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Prosecutors, defense attorneys condemn ‘bad faith’ bill to repeal bail reform

In final days of 2021 Legislature, dueling measures seek to either repeal or tweak law

SHARE Prosecutors, defense attorneys condemn ‘bad faith’ bill to repeal bail reform

Salt Lake County District Attorney Sim Gill, right, speaks to reporters as prosecutors and defense attorneys gather at the Salt Lake County District Attorney’s Office building to denounce what they say is a bad faith attempt to repeal bail reform by some legislators in Salt Lake City on Monday, March 1, 2021.

Scott G Winterton, Deseret News

SALT LAKE CITY — A legislative effort to repeal last year’s bail reform would leave Utah vulnerable to costly legal challenges and would walk back progress that’s made the state safer, top prosecutors and defense attorneys from Utah’s three most populous counties said Monday.

The county attorneys and public defenders from Salt Lake, Davis and Utah counties denounced what they call a “bad faith” proposal to undo the law that now keeps suspects in jail based mainly on the risks that they pose and not whether they can afford bail.

Their announcement comes during the final week of 2021 legislative session. The repeal measure, HB220, from House Majority Whip Mike Schultz, R-Hooper, awaits a vote in the Senate.

“A lot of work gets done in the last week,” Salt Lake County Attorney Sim Gill, a Democrat, said in a news conference at his Salt Lake City office Monday. “And if we didn’t feel an existential threat of going backward and losing on the gains that we have made — which would end up in unjust outcomes — we wouldn’t be here.”

The lawyers are instead backing a different measure from Sen. Todd Weiler, R-Woods Cross, SB171, that they say would tweak certain shortcomings of the law that took effect in October.

The 2020 law directs judges to release people accused of low-level crimes using the least restrictive conditions needed, like ankle monitors. When they do set bail, judges must consider a person’s ability to pay.

The changes passed last year with widespread support from police, prosecutors, public defenders and others. But the Utah Sheriff’s Association this year has advocated for its repeal, saying the moves have allowed dangerous offenders to be released, and pointing to several cases as examples.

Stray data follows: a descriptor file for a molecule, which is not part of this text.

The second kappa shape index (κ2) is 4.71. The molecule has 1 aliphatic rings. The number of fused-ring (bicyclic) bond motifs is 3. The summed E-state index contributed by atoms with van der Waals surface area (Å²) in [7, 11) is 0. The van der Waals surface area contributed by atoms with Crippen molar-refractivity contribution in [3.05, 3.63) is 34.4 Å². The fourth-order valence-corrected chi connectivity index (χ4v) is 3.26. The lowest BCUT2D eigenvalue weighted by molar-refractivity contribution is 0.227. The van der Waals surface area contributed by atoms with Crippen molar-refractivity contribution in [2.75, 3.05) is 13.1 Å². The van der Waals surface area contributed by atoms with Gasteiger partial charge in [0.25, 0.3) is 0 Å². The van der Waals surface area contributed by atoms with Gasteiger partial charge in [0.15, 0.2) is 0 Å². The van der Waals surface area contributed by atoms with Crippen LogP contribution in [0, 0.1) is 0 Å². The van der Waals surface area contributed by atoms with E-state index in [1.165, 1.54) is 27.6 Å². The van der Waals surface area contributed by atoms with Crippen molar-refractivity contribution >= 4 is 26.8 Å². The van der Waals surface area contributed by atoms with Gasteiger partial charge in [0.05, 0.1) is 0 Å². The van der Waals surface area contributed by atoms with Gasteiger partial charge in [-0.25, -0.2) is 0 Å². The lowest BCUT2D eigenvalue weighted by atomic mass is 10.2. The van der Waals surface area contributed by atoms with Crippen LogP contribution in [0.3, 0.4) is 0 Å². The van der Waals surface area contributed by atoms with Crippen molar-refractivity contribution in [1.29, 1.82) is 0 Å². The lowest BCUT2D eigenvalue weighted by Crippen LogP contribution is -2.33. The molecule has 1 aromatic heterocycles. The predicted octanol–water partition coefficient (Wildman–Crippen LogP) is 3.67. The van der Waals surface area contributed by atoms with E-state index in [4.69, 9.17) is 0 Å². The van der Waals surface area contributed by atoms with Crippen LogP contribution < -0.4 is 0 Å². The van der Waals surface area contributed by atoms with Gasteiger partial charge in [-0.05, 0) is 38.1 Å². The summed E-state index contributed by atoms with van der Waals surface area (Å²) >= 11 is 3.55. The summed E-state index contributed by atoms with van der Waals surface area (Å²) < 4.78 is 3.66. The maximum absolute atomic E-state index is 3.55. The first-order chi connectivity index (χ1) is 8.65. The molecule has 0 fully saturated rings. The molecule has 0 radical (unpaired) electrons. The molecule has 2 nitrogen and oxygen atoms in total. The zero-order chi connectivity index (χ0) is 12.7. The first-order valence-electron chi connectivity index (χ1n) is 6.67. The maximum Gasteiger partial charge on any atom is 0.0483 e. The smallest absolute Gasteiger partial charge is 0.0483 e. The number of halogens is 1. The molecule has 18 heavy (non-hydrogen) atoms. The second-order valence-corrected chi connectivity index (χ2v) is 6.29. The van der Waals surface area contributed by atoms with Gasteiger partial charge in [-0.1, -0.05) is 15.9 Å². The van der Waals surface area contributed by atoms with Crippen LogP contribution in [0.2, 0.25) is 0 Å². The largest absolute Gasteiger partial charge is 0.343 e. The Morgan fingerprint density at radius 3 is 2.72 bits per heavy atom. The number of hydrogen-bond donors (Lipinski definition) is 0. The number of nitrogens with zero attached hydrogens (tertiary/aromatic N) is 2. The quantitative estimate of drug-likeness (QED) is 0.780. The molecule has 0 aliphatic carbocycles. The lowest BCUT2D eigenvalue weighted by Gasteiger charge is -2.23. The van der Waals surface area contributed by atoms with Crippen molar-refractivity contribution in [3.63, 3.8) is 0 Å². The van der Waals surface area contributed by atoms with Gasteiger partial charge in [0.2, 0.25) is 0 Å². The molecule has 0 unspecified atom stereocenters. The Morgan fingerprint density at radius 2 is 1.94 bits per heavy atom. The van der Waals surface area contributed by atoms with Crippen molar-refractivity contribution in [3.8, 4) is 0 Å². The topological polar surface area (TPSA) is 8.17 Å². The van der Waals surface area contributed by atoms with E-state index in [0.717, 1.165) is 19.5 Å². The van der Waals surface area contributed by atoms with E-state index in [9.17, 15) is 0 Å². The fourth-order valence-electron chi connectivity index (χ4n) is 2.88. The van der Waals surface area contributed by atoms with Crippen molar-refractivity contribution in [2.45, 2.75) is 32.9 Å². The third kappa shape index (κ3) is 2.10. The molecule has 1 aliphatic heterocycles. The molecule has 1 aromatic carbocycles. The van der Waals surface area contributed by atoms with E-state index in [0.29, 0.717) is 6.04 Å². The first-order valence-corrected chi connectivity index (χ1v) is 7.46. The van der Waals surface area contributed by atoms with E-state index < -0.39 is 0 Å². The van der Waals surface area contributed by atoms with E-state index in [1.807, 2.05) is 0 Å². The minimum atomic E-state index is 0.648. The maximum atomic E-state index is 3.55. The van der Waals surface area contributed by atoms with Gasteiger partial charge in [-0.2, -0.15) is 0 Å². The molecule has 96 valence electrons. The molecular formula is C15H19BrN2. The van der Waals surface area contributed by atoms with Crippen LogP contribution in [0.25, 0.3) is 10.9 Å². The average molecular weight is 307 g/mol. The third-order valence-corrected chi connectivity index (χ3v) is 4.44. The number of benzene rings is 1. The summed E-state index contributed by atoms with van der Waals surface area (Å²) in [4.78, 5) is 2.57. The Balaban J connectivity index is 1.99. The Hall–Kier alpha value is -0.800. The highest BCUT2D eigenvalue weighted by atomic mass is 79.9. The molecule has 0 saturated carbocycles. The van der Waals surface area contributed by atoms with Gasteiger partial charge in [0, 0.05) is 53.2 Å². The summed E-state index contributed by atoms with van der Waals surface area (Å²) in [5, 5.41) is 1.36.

Gill and his colleagues say those examples can’t be traced back to the law. They said it’s in fact helped them to hold higher-risk offenders for longer.

Attorney Crystal Powell, with the Utah Crime Victims Legal Clinic, noted there’s now a presumption a person will be held in the most serious cases, first-degree felonies.

“This is one of the key parts of the bill that helps to protect crime victims and to remove that would be a very sad thing,” Powell said.

The attorneys called the attempt at repeal a “bad faith” effort but said they believe the sheriff’s association has good intentions and is seeking to protect the public, albeit based on misinformation.

Representatives with the association weren’t immediately available to comment Monday.

Attorney Ben Aldana, a public defender in Utah County, previously advocated for repeal. He said judges there were ordering his clients to be held without the possibility of bail under the new law, but denied the defendants any hearings where they could make their case for release.

Aldana said Weiler’s pending proposal would address that issue.

Others have voiced frustrations over judges’ varying interpretations of the law in different courthouses across the state. But Richard Mauro, executive director of the Salt Lake Legal Defender Association, said the difference is “an indication that we are being heard on certain issues” as judges review defendants’ detentions one by one.

In some cases, top law enforcers are at odds within their own counties over the shift. Utah County Attorney David Leavitt acknowledged that Utah County Sheriff Mike Smith is among those who favor a repeal.

But Leavitt said a cash bail system requiring people to pay their way out of jail goes against the idea that defendants are presumed innocent until proven guilty, and the legal system will benefit from more time to adjust to the law.

If the state reverts to the old system, it could open itself up to legal challenges that have targeted other states’ systems, said Davis County Attorney Troy Rawlings, a Republican.

“Why would we do something that’s stupid when we took the move last year that was smart?” Rawlings asked. While no one has sued Utah over its cash bail system, several organizations were ready to do so in the past, he noted.

The U.S. Supreme Court hasn’t assessed whether cash bail for indigent criminal defendants is constitutional, according to the Congressional Research Service. Lower courts are split on the issue, with some concluding it’s suspect and others ruling it’s tied to legitimate government interests like having a person appear in court.

Utah Senate President Stuart Adams, R-Layton, told reporters Monday that the “functionality” of the reform has been “difficult, and so I think there is a desire to look at repeal. It’ll be interesting to see what the debate is on the (Senate) floor.”

Adams said those involved in discussions about potential changes disagree about what they should look like, and the Senate GOP caucus hasn’t talked about the issue yet.

Sen. Derek Kitchen, D-Salt Lake City, said last year’s changes require some “tuning up,” but “stepping backward and repealing would not be the best way forward.”